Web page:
Austin’s thriving creative community is quickly gaining esteem for adding artistic ceramics to its design repertoire. In a year where the maker movement is in full swing and pottery is on-trend, Texas’ eclectic capital city is well on its way to joining the likes of Brooklyn and Portland by embracing the art of handmade. From tribal carvings in terracotta tones to colorful splatters and embellished gold surfaces, this previously folksy craft is getting an upgrade from Austin’s modern-day makers. Here we shine a light on five individuals giving traditional pottery a new spin...
Since debuting her first collection in 2013, Eliana Bernard has been a favourite of Austin’s ceramics community. Her product offerings range from decorative pieces and dinnerware, pictured here, to a recently launched line of marbled porcelain earrings. She is best known for her Lace collection, pieces that are characterized by smooth porcelain and delicate lace-like cutouts. Mould making, slip casting and slip trailing are employed to create this intricate design. ’This pattern is created in an intentional yet uncontrollable manner making each piece one of a kind,’ she explains. The final product: a simple form with a striking pattern in a dark, bold color brushed with gold luster. www.elianabernard.com
Born and raised in Austin, Lindsey Wohlgemuth graduated with a degree in Fine Arts before starting Foxwares, a company creating simple wares for the modern home. She looks to the history surrounding ceramics to guide her work. ’The craft of ceramics hasn’t changed much since the practice began,’ says Wohlgemuth. Launching Foxwares without a kiln, she was forced to experiment with simple motifs and decorative carvings and translate them into modern designs. Her glazes are hand mixed in the studio resulting in pieces with rich, warm palettes of white, terracotta tones and charcoal. www.foxwares.com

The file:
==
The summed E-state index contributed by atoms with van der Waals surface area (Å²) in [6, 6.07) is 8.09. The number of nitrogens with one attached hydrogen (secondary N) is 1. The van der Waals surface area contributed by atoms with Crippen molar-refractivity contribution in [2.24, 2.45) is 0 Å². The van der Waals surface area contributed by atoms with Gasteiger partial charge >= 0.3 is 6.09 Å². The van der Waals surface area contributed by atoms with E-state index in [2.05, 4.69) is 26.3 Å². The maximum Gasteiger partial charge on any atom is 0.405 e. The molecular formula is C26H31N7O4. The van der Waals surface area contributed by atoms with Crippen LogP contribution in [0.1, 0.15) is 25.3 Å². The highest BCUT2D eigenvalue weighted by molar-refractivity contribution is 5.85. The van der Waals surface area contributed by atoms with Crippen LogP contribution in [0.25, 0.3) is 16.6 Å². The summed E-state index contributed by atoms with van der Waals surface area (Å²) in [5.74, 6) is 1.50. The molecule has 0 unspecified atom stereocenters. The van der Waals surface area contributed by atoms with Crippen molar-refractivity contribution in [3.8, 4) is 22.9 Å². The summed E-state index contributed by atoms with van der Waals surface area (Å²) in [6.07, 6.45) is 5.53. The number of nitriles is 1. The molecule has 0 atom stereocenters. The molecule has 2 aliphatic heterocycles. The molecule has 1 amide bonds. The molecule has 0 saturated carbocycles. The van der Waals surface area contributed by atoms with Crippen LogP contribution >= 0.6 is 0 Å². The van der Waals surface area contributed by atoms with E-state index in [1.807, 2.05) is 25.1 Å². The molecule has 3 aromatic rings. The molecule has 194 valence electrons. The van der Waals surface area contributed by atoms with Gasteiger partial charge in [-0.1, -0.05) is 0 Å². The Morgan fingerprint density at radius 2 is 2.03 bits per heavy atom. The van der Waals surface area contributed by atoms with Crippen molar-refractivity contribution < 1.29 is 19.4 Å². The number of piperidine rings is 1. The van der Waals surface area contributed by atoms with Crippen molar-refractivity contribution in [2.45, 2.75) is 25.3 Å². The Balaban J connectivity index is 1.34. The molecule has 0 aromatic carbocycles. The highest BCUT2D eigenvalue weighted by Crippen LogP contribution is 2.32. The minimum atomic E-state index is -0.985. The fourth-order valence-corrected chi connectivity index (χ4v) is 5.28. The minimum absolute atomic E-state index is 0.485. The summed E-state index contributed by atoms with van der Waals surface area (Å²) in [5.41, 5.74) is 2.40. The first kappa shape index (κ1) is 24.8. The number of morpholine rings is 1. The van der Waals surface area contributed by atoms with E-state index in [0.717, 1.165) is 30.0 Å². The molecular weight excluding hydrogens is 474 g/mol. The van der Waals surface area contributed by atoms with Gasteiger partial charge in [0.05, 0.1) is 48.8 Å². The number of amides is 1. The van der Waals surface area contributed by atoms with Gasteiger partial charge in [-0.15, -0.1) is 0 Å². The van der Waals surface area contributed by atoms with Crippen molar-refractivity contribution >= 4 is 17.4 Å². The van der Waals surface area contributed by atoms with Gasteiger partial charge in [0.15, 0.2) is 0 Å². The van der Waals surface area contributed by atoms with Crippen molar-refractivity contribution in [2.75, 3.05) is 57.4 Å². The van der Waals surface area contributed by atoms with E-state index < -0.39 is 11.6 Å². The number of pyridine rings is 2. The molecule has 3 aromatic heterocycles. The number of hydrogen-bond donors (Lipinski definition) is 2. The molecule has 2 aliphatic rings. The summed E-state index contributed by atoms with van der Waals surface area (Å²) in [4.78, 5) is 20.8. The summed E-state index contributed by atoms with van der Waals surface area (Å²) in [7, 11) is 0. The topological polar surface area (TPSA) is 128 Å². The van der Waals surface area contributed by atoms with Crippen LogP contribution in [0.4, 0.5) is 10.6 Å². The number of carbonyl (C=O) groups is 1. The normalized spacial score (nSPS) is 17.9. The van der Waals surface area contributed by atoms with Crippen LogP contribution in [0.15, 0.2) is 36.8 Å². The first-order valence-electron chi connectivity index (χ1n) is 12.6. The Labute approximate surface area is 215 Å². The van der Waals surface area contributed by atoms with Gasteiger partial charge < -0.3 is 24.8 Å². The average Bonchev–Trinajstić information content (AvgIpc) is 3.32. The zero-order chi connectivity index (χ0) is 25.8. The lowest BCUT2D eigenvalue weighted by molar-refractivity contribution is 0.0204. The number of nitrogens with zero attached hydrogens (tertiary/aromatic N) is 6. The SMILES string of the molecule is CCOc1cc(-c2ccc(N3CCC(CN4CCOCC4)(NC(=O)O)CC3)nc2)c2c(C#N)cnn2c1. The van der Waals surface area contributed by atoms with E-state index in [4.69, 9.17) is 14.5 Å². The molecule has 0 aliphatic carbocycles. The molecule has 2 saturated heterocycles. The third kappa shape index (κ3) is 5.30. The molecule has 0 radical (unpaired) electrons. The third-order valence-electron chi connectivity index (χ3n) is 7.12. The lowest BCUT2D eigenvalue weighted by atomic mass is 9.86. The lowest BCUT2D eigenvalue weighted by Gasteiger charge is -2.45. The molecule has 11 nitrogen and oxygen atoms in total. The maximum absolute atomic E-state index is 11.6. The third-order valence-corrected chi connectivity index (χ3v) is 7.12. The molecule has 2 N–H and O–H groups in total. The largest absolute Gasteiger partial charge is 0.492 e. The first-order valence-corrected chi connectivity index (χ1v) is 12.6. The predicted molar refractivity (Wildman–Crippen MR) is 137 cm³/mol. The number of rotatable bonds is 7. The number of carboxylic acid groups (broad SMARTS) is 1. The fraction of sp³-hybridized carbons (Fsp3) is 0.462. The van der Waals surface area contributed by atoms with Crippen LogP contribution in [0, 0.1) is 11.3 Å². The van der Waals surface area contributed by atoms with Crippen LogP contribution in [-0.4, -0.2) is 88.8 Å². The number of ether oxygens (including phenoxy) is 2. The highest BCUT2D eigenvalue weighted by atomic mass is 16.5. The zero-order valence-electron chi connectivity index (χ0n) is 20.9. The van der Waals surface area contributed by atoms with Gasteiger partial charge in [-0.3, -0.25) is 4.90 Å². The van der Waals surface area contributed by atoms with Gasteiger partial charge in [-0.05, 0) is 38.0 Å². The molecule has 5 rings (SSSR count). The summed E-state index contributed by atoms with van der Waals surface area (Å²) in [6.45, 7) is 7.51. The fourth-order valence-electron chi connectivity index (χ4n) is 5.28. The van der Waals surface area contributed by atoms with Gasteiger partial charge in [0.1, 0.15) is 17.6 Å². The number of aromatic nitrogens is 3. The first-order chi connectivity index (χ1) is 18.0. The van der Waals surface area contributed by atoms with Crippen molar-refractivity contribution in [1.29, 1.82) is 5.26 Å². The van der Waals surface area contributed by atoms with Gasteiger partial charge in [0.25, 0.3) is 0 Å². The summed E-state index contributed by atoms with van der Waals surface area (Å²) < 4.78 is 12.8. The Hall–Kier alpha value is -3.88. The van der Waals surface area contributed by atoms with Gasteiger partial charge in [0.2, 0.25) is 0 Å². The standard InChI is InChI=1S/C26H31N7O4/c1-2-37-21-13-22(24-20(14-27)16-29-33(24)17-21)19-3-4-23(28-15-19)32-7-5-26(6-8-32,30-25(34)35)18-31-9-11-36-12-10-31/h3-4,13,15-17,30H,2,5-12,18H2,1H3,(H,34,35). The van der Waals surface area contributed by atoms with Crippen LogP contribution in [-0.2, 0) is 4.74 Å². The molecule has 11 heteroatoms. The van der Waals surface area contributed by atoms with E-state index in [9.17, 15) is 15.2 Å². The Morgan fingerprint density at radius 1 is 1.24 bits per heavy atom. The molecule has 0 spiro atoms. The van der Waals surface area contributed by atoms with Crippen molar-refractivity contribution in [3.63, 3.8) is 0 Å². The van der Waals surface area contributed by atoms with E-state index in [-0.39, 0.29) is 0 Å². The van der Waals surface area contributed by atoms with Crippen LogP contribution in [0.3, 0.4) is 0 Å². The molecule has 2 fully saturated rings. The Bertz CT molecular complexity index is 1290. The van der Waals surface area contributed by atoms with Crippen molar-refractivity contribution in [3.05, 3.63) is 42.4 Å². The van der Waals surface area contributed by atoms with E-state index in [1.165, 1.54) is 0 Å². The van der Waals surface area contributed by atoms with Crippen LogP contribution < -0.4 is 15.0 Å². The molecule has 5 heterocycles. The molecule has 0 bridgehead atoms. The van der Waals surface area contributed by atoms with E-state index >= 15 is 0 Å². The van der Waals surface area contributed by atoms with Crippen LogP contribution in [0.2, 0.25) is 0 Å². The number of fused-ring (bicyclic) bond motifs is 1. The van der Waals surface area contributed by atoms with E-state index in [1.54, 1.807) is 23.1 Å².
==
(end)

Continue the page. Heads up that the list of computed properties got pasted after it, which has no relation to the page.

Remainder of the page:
After enrolling in a free elective at the Savannah College of Art and Design, Samantha Heligman became obsessed with making ceramics. ’Settle Ceramics was started with the intention to create utilitarian pieces for cooking and eating,’ says the artist. Using both porcelain and stoneware in her pieces, Heligman performs a balancing act between delicate and rugged materials. Her raw edged tableware is given playful splatters of color presented against a stark white background. The artist credits Austin as the creative force driving her work, setting up shop in a dream-come-true shared studio space on the city’s eclectic east side. www.settleceramics.com
Sitting at the helm of Austin’s burgeoning ceramics industry is artist Keith Kreeger. ’My work is driven by process. The moment you think about the results is the moment your project has failed,’ says the designer. Kreeger has been mastering the art of porcelain for 20 years and is perhaps most known for his restaurant partnerships. His crisp, minimally embellished tableware can be found in W Hotels around the country and such restaurants as Austin’s esteemed Qui. ’Austin is incredibly well suited to collaboration and welcomes those who add to its existing culture,’ explains Kreeger. ’I can’t picture creating work anywhere else.’ www.keithkreeger.com
Beginning his career as a carpenter, Bob Trevorrow of Grain Ceramics threw his first pot a year ago and never looked back. Trevorrow keeps the forms simple, opting for a modern silhouette, while maintaining a handmade aesthetic. His body of work is characterized by subtle shades of grays and blues. A wax resist technique is employed to create a layered texture that reveals portions of the surface’s bottom layers. For inspiration he looks to nature, ’Iceland’s wintertime scenery, exposed lava rock and gray-blue waters are mesmerizing,’ recalls Trevorrow. ’I try to humbly recreate some of that beauty and serenity with porcelain.’ www.grainceramics.com